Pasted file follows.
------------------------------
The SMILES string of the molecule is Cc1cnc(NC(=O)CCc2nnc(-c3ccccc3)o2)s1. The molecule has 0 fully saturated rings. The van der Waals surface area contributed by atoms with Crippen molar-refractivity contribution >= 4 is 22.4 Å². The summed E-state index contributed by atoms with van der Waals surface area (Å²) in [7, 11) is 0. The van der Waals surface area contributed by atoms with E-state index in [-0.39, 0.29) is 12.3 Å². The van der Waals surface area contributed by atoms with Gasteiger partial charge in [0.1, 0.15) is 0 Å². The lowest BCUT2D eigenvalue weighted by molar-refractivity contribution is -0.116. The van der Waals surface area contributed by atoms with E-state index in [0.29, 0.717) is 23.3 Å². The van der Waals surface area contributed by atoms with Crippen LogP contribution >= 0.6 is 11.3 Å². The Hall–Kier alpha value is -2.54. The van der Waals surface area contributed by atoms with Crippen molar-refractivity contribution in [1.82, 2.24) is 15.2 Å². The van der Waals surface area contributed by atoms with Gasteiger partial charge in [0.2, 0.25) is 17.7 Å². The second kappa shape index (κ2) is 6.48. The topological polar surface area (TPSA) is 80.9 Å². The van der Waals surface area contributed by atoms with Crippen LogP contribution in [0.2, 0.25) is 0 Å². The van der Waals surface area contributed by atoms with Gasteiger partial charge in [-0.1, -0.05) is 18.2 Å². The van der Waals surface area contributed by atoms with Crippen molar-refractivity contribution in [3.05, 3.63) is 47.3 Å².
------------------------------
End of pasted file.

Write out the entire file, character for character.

The SMILES string of the molecule is Cc1cnc(NC(=O)CCc2nnc(-c3ccccc3)o2)s1. The molecule has 0 fully saturated rings. The van der Waals surface area contributed by atoms with Crippen molar-refractivity contribution >= 4 is 22.4 Å². The summed E-state index contributed by atoms with van der Waals surface area (Å²) in [7, 11) is 0. The van der Waals surface area contributed by atoms with E-state index in [-0.39, 0.29) is 12.3 Å². The van der Waals surface area contributed by atoms with Gasteiger partial charge in [0.1, 0.15) is 0 Å². The lowest BCUT2D eigenvalue weighted by molar-refractivity contribution is -0.116. The van der Waals surface area contributed by atoms with E-state index in [0.29, 0.717) is 23.3 Å². The van der Waals surface area contributed by atoms with Crippen LogP contribution >= 0.6 is 11.3 Å². The Hall–Kier alpha value is -2.54. The van der Waals surface area contributed by atoms with Crippen molar-refractivity contribution in [1.82, 2.24) is 15.2 Å². The van der Waals surface area contributed by atoms with Gasteiger partial charge in [0.2, 0.25) is 17.7 Å². The second kappa shape index (κ2) is 6.48. The topological polar surface area (TPSA) is 80.9 Å². The van der Waals surface area contributed by atoms with Crippen LogP contribution in [0.2, 0.25) is 0 Å². The van der Waals surface area contributed by atoms with Gasteiger partial charge in [-0.1, -0.05) is 18.2 Å². The van der Waals surface area contributed by atoms with Crippen molar-refractivity contribution in [3.05, 3.63) is 47.3 Å².